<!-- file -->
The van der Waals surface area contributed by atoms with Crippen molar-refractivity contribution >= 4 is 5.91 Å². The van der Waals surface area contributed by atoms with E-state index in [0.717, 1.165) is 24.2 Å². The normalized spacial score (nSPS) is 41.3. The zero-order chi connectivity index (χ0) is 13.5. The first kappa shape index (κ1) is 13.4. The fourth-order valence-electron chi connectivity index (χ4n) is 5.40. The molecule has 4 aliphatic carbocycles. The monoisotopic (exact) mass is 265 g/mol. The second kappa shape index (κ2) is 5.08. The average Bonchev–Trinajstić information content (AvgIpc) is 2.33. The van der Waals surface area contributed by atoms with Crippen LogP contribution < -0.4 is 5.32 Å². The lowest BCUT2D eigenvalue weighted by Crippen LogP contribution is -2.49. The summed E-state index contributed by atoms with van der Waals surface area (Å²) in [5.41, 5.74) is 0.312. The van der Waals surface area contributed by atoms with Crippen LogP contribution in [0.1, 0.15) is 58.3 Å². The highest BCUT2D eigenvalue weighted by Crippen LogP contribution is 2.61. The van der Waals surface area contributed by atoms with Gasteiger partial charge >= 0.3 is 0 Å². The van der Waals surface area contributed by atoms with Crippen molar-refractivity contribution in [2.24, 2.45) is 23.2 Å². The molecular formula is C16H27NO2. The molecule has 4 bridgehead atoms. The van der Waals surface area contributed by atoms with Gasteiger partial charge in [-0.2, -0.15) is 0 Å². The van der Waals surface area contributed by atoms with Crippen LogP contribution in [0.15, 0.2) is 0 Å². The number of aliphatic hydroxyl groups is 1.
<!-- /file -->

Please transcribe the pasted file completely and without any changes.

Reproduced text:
The van der Waals surface area contributed by atoms with Crippen molar-refractivity contribution >= 4 is 5.91 Å². The van der Waals surface area contributed by atoms with E-state index in [0.717, 1.165) is 24.2 Å². The normalized spacial score (nSPS) is 41.3. The zero-order chi connectivity index (χ0) is 13.5. The first kappa shape index (κ1) is 13.4. The fourth-order valence-electron chi connectivity index (χ4n) is 5.40. The molecule has 4 aliphatic carbocycles. The monoisotopic (exact) mass is 265 g/mol. The second kappa shape index (κ2) is 5.08. The average Bonchev–Trinajstić information content (AvgIpc) is 2.33. The van der Waals surface area contributed by atoms with Crippen LogP contribution < -0.4 is 5.32 Å². The lowest BCUT2D eigenvalue weighted by Crippen LogP contribution is -2.49. The summed E-state index contributed by atoms with van der Waals surface area (Å²) in [5.41, 5.74) is 0.312. The van der Waals surface area contributed by atoms with Crippen LogP contribution in [0.1, 0.15) is 58.3 Å². The highest BCUT2D eigenvalue weighted by Crippen LogP contribution is 2.61. The van der Waals surface area contributed by atoms with Gasteiger partial charge >= 0.3 is 0 Å². The van der Waals surface area contributed by atoms with Crippen molar-refractivity contribution in [2.24, 2.45) is 23.2 Å². The molecular formula is C16H27NO2. The molecule has 4 bridgehead atoms. The van der Waals surface area contributed by atoms with Gasteiger partial charge in [-0.2, -0.15) is 0 Å². The van der Waals surface area contributed by atoms with Crippen LogP contribution in [0.15, 0.2) is 0 Å². The number of aliphatic hydroxyl groups is 1.